Deciphering the Patterns: Learning From Over a Billion Years of Innovation

In our crusade for the grail of design innovation, nature’s 4.6 billion years of (re) evolutionary design supplies us with the perfect template.

Design innovation isn’t just about having the “big idea” (more about that and the role of research in my next post) – it’s a process, a funnel that produces success equal only to the cumulative failure required to achieve it. Not clear on that? Let mother earth and arguably the most successful innovation of all time, you and me, bring it into focus. You’ll notice there seem to be rules, patterns actually, to producing innovation, and massively successful designs (like homo sapiens and the ubiquitous iPod) have harnessed that power.

Looking at the geological time line starting with the Hadeon Eon (when earth’s crust took form) to the modern day, cycles of creation exemplified by the Cambrian and Permian eras have ushered new life forms into existence only to be followed by periods of mass extinction that have wiped most of them from the face of the planet. Nature has provided us with a compelling template for distilling successful design practices that produce innovation – a powerful suggestion of patterns that make up what we can call the universes’ law of design. It reveals a design funnel and a set of basic guidelines that innovative organizations, like Apple, have embraced as their own.

Bill Buxton’s “Sketching User Experiences” provided a first look at a design funnel. The design funnel that overlays earth’s geological timeline and the creation of man, is essentially an extension of this and surfaces key insights into repeatable innovation design:
1. Innovation is the product of a refinement funnel – And that funnel starts wide and long, with and explosion of options that flow through cycles of reduction ultimately producing a single point of desirability and viability – the design solution. In a presentation at SXSW, Apple’s chief engineer Michael Lopp, explained how design flows through this funnel (that maps to Apple’s 10 to 3 to 1 design approach). As intense as it my seem, every Apple system feature is born in a set of 10 different detailed designs, all of which are genuinely valid options – not just those mock alternatives design firms typically push out to clients as a smoke screen to show “a lot of work and hard thinking”.
2. Each cycle is marked by detailed design – This may shock a community that is fully bought into a notion of high level or “conceptual design” where low fidelity sketches/wireframes are the prevailing means of vetting the desired direction. I’m not suggesting here that we get rid of them, only that detailed design is an essential ingredient of the conceptual stage. Very much the same way thousands of actual living organisms, and not just sketches of potential organisms, were needed to make effective evolutionary decisions.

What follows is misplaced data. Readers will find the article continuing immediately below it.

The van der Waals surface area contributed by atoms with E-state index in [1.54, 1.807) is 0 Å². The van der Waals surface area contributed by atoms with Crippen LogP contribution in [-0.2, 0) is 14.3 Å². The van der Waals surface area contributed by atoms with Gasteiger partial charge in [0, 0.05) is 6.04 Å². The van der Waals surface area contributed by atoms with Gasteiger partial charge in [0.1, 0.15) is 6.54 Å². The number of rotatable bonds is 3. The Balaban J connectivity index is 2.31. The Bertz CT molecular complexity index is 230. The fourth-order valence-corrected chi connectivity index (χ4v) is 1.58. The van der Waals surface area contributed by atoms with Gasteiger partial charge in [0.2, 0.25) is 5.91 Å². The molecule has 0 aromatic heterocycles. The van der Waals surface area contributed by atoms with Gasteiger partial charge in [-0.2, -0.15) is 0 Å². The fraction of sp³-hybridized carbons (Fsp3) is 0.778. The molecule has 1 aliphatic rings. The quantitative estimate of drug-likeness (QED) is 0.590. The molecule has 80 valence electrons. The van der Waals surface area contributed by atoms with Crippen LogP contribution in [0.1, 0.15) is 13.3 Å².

3. Invest time up front – The era of modern man is only a spec on the grand scale of creation. Nature has clearly spent much more time and resources on the initial stages of design choosing to privileged detail and diversity over efficiency. This is clearly a tension for traditional design work. More often than not we find ourselves rushing through low fidelity conceptual designs to hone in on that one solution we push through to detailed design. Nature’s advice? Always give yourself more time for conceptual design and make sure you get the right amount of detail to support reductive decisions.
4. The coin for innovation is failure (read: learning) – The same way that explosion of life on earth was followed by extinction (by the end of the Permian era over 50% of all land creatures and 95% of all sea creatures had been wiped out), innovative design is also marked by creative spurts and a selection process that pushes aside the undesirable and unviable. Successful shortcuts are as rare as they are likely to succeed. That means you need to bank on going through the motions – if failing is not an option then you can’t be serious about innovating.
5. Innovation is expensive – Running the numbers on the resources required to generate thousands of life forms, most of which ultimately discarded by evolution, will show that true innovation has a price tag. The funnel can be long and mistakes need to be made. There is no way to sugar coat it, the bottom line is that real innovation requires resources and commitment. If it’s any solace though, the silver lining is the upside for return on innovative designs is tremendous.

Most user experience professionals learn early on that user centered design (UCD), or some variation thereof, is the go-to approach in the effort to generate usable, useful and joyful designs. I obviously don’t challenge the importance of the user and the need to make sure they are represented through out the design process (although I do admit an over zealous obsession with the end user has the potential to produce myopic design).

But we should consider evolving that approach to one that assumes user representation as a given, and more importantly, borrows from earth’s evolutionary heritage to articulate the design dynamics for achieving repeatable innovation. Call it Innovation Centered Design (ICD) – driving success for both you and your customers.

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